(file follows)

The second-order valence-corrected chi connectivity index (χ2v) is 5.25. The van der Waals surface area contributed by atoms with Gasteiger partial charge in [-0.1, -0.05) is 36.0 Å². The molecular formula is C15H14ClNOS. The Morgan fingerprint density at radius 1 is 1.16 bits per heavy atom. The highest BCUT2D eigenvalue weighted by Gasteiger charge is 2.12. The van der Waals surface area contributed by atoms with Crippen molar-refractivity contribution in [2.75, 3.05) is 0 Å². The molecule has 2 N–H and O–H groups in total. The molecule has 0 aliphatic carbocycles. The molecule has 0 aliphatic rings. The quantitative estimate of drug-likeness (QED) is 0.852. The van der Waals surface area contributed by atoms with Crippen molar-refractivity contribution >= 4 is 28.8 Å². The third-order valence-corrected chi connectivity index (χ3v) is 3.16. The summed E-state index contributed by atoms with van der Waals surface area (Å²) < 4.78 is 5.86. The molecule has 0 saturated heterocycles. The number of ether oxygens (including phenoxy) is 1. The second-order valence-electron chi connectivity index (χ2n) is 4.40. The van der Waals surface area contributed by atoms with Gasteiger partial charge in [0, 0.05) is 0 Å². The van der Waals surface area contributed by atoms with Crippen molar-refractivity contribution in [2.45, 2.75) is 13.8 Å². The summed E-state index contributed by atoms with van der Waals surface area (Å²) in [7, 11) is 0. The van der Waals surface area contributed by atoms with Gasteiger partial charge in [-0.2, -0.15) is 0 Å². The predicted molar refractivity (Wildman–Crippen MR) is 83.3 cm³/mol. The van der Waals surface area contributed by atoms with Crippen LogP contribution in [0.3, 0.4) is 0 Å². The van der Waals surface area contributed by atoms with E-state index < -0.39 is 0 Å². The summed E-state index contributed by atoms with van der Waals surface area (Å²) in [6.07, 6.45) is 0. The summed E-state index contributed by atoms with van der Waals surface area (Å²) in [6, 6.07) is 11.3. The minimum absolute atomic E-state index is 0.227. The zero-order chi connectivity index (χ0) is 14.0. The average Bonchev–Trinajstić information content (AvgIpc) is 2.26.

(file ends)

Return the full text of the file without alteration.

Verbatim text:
The second-order valence-corrected chi connectivity index (χ2v) is 5.25. The van der Waals surface area contributed by atoms with Gasteiger partial charge in [-0.1, -0.05) is 36.0 Å². The molecular formula is C15H14ClNOS. The Morgan fingerprint density at radius 1 is 1.16 bits per heavy atom. The highest BCUT2D eigenvalue weighted by Gasteiger charge is 2.12. The van der Waals surface area contributed by atoms with Crippen molar-refractivity contribution in [2.75, 3.05) is 0 Å². The molecule has 2 N–H and O–H groups in total. The molecule has 0 aliphatic carbocycles. The molecule has 0 aliphatic rings. The quantitative estimate of drug-likeness (QED) is 0.852. The van der Waals surface area contributed by atoms with Crippen molar-refractivity contribution >= 4 is 28.8 Å². The third-order valence-corrected chi connectivity index (χ3v) is 3.16. The summed E-state index contributed by atoms with van der Waals surface area (Å²) < 4.78 is 5.86. The molecule has 0 saturated heterocycles. The number of ether oxygens (including phenoxy) is 1. The second-order valence-electron chi connectivity index (χ2n) is 4.40. The van der Waals surface area contributed by atoms with Gasteiger partial charge in [0, 0.05) is 0 Å². The van der Waals surface area contributed by atoms with Crippen molar-refractivity contribution in [2.45, 2.75) is 13.8 Å². The summed E-state index contributed by atoms with van der Waals surface area (Å²) in [7, 11) is 0. The van der Waals surface area contributed by atoms with Gasteiger partial charge in [-0.2, -0.15) is 0 Å². The predicted molar refractivity (Wildman–Crippen MR) is 83.3 cm³/mol. The van der Waals surface area contributed by atoms with Crippen LogP contribution in [0.3, 0.4) is 0 Å². The van der Waals surface area contributed by atoms with E-state index < -0.39 is 0 Å². The summed E-state index contributed by atoms with van der Waals surface area (Å²) in [6.07, 6.45) is 0. The summed E-state index contributed by atoms with van der Waals surface area (Å²) in [6, 6.07) is 11.3. The minimum absolute atomic E-state index is 0.227. The zero-order chi connectivity index (χ0) is 14.0. The average Bonchev–Trinajstić information content (AvgIpc) is 2.26.